Private Property Notice:
First things first. The land in the area of South Peoples Spring is private property. Access to this part of Peoples Canyon requires written permission from the landowner. Contact information for the land owner can be obtained from the BLM Kingman Field Office.
There are no developed trails in the Arrastra Mountain Wilderness. All travel is off-trail and requires careful route-finding and caution. This is a severe desert climate and this remote location can be dangerous at any time of year, but especially so in the warm summer months. Be prepared.
This is the shortest route to access the rugged South Peoples Spring area of Peoples Canyon. As of the time of this writing, there continues an ongoing legal dispute between the owner of the property at South Peoples Spring and the BLM regarding improved access and ranching needs. There is no reason to address details here, but it may be worth your time to research the facts if you plan to visit the area and will be contacting the landowner for permission to hike across the property. You will also likely encounter evidence of the dispute along your hike.
The hike begins at the closed metal gate of what was once an old road leading toward the spring. A sign on the gate reminds users of the private property ahead. After about a quarter mile and a short climb, the route follows the old road across mostly flat terrain, with just a few light rolling hills with little change in elevation. Though Arrastra was only designated a wilderness in 1990, this road is often lost in the landscape, either eroded or overgrown. For the most part it is easy to follow, but attention must be paid, or getting a bit off track is possible. Luckily, this desert landscape is forgiving, with widely spaced flora, easily traversed without obstacles.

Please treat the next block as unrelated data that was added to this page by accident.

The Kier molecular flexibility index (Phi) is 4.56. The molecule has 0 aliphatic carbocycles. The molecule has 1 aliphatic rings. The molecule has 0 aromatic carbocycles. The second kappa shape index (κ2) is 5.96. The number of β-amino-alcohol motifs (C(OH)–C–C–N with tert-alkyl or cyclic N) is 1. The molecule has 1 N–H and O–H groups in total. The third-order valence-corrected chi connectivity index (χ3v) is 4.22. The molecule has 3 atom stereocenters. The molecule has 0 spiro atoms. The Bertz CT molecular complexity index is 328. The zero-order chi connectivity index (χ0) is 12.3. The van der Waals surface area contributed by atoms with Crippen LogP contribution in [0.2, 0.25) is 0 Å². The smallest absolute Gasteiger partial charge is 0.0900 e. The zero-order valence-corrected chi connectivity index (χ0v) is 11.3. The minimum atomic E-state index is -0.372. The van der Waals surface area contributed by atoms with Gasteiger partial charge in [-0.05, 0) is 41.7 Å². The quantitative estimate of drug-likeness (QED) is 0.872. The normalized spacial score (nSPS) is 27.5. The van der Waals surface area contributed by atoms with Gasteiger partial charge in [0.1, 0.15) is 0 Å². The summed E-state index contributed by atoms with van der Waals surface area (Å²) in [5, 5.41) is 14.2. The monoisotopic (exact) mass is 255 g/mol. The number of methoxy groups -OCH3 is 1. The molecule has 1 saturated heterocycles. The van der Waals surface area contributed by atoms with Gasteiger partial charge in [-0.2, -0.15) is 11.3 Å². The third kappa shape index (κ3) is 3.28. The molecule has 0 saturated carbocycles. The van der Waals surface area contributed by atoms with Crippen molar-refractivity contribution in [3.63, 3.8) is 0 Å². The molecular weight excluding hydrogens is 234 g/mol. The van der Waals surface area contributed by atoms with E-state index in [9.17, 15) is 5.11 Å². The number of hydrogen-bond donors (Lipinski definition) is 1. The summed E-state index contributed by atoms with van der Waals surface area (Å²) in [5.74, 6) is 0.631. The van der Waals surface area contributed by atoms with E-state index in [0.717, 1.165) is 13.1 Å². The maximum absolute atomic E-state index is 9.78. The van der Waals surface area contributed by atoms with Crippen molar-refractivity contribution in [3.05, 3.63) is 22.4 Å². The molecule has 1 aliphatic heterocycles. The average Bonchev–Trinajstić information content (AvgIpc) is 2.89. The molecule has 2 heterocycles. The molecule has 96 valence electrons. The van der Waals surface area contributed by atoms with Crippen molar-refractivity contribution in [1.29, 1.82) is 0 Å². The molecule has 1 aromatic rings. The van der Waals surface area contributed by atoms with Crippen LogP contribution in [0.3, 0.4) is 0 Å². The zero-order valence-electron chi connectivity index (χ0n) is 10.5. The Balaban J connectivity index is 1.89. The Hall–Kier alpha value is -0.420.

At about 1.8 miles you will reach a large above-ground water tank (empty, and no longer in use), before climbing a gentle slope to the high point of the hike. It is at this point, about 2.0 miles from the trailhead that you begin the 500-foot descent into Peoples Canyon. The old road down this hill has been severely eroded over time, and in some places it is difficult to follow and you must just find your own route. About halfway down the hill you will encounter a private property sign at a nice view point, though my map indicates the property boundary actually occurs a bit farther up the hill (see official GPS route for details). Please respect private property and don't proceed beyond the sign without obtaining permission from the land owner.
The bottom half of the road continues to deteriorate until it ceases to exist. An old irrigation pipe follows a cut in the hillside making the final descent to the canyon bottom where you will encounter thick brush, shady trees, and a trickling creek with a few deep pools of clear, cold water. The most interesting features are a bit upstream, but you can continue downstream and fight the thick riparian growth for over half a mile before it dries up, and becomes easier to explore.
From here, you can return the way you came, head up canyon via the Peoples Canyon route, or head down canyon 3.5-4.0 miles to connect to the Santa Maria River.
Check out the Official Route.
Gate Policy: If a gate is closed upon arrival, leave it closed after you go through. If it is open, leave it open. Leaving a closed gate open may put cattle in danger. Closing an open gate may cut them off from water. Please be respectful, leave gates as found.
This hike is listed as One-Way.
When hiking several trails on a single "hike", log it with a generic name that describes the hike. Then link the trails traveled, check out the example.
WARNING! Hiking and outdoor related sports can be dangerous. Be responsible and prepare for the trip. Study the area you are entering and plan accordingly. Dress for the current and unexpected weather changes. Take plenty of water. Never go alone. Make an itinerary with your plan(s), route(s), destination(s) and expected return time. Give your itinerary to trusted family and/or friends.